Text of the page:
Ultrafast lasers for high efficiency micromachining applications

Stuttgart, Germany - High-precision laser micromachining has had such a big impact on daily life, its benefits and usefulness can often be taken for granted. For example, in the manufacture of smart phones, tablets, etc, high-precision laser micromachining is essential to produce some of the key features we use in these devices.

In the car industry, it is has been shown that diesel nozzles produced with ultrafast lasers lead to significantly reduced air pollution in comparison to nozzles produced with conventional fabrication techniques. Spinning nozzles used widely in the textile industry are also produced using ultrafast lasers.

The main goal of the EU collaborative project RAZipol (Ultrafast Lasers with Radial and Azimuthal Polarizations for High-efficiency Micro-machining Applications) is to demonstrate laser material processing at unprecedented levels of productivity (leading to drilling process times below 4 s of high aspect ratio 40:1 holes compared to current times of 25 s) and precision material processing (structure dimension below 1 micron) using beams with novel radial and azimuthal polarization.

The challenge is not only to achieve high productivity at moderate levels of precision or highest quality at low speeds, but to reach both targets at the same time. Therefore, an adequate ultrafast laser source with a very high average power and well-adapted beam parameters, including pulse duration, pulse energy, intensity profile, and polarization, is needed. Additionally, the laser beam has to be applied to the workpiece in a well-defined application-specific manner. Finally, advanced processing strategies are required to obtain optimum results at high productivity.

The ultrafast laser source planned for the RAZipol project combines several quite unique features. Its modular three-stage master oscillator power amplifier (MOPA) concept offers a high degree of flexibility to generate a broad range of pulse durations, pulse energies, and repetition rates. The MOPA combines an ultrafast oscillator together with a single crystal fiber as a first amplification stage and a thin-disk multipass amplifier as a final amplification stage.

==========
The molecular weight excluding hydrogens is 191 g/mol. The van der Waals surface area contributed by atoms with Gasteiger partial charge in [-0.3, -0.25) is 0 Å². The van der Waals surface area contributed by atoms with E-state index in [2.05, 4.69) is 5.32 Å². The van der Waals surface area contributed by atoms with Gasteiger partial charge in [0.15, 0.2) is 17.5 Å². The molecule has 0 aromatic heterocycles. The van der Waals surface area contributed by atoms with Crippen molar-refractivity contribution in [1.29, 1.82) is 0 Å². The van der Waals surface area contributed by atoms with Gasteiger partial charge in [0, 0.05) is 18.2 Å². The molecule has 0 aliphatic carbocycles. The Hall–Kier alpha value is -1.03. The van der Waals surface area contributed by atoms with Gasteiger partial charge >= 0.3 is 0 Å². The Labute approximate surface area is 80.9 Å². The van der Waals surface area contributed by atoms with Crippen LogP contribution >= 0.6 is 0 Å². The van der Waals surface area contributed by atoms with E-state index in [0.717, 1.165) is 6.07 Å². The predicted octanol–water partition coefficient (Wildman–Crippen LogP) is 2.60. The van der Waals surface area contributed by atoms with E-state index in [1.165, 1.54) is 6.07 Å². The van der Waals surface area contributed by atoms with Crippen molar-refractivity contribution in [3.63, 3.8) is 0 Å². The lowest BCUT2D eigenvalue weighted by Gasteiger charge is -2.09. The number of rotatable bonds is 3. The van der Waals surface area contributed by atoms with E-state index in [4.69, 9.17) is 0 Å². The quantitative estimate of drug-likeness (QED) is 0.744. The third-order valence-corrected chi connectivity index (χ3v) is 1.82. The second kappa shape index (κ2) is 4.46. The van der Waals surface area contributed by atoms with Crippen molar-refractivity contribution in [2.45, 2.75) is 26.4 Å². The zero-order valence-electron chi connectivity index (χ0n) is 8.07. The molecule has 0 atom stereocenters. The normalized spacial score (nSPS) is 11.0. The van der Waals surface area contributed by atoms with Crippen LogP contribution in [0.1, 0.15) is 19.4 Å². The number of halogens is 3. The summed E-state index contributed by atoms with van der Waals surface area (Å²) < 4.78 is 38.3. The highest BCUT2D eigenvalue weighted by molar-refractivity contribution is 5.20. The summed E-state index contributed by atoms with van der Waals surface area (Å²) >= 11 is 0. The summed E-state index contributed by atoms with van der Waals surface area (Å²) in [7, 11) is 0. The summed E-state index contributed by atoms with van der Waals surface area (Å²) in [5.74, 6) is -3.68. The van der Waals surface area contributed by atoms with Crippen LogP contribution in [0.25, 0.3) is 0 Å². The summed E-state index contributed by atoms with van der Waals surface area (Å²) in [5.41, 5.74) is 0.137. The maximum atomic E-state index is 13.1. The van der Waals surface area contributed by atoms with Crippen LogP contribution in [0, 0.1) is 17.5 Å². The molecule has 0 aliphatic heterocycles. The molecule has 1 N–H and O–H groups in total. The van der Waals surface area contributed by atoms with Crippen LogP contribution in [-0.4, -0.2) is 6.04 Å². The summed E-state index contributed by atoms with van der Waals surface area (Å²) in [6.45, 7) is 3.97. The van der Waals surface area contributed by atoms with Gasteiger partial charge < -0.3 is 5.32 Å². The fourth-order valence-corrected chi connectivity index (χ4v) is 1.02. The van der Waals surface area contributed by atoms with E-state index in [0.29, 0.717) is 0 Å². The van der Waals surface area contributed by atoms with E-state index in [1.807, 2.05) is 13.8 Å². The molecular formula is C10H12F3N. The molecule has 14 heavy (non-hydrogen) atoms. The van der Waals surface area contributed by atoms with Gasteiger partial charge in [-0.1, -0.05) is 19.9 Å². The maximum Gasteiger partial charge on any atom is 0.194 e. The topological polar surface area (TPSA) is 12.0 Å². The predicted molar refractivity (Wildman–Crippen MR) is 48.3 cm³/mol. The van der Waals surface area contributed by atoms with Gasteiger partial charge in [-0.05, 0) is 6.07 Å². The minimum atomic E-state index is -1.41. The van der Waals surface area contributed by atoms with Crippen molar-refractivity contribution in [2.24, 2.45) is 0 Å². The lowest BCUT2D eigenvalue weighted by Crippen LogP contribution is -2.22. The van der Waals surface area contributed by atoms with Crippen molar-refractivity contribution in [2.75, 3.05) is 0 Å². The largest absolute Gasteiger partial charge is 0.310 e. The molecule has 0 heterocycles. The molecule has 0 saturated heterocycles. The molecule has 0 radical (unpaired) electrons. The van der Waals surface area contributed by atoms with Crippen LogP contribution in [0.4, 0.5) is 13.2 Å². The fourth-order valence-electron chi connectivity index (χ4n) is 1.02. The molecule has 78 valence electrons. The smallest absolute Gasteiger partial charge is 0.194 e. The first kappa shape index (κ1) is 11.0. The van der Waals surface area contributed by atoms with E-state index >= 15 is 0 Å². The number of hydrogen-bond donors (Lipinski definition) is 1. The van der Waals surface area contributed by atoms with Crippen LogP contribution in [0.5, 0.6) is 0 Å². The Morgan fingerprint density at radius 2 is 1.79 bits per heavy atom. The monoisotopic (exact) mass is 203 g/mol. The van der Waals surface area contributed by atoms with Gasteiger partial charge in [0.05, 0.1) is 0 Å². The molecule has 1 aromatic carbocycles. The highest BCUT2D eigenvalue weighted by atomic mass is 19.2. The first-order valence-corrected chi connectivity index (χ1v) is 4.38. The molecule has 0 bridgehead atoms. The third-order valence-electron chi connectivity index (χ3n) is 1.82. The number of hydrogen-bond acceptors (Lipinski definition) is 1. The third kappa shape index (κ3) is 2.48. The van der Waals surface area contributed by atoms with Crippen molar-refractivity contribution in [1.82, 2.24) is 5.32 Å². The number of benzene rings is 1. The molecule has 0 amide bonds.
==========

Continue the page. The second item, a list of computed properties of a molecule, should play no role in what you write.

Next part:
Although the potential range of material processing applications for this laser source is extremely broad, the project will focus on two demonstration applications. The first application will be based on a fast scanner system that facilitates the production of complex structures like a "lab on a chip" on large wafers (8 in. diameter). For this application, the MOPA system providing up to 500 W average power will be set up for repetition rates in the 20-40 MHz range with pulse duration of approximately 1 ps.

The second application will be trepanning drilling of deep, high aspect holes with tight tolerances. In this case, the MOPA system providing up to 200 W average power will be set up for generating high pulse energies (≤ 1 mJ) at pulse duration of about 5 ps. It is believed that RAZipol will have a great impact on industrial fabrication since it targets cost-efficient solutions for a broad range of applications as well as fast and high-volume applications.

RAZipol has a total cost of $5,900,563; the EU contribution is $4,346,130. The project coordinator is the University of Stuttgart in Germany. Participants are GFH GmbH, Schweisstechnische Lehr- und Versuchsanstalt Slv Mecklenburg-Vorpommern, Class 4 Laser Professionals AG, Fibercryst SAS, Centre National de la Recherche Scientifique, Time-Bandwidth Products, and Next Scan Technology BV.

For further information, contact the administrator at the Instituitfuer Strahlwerkzeuge at the University of Stuttgart or go to Cordis Europa.




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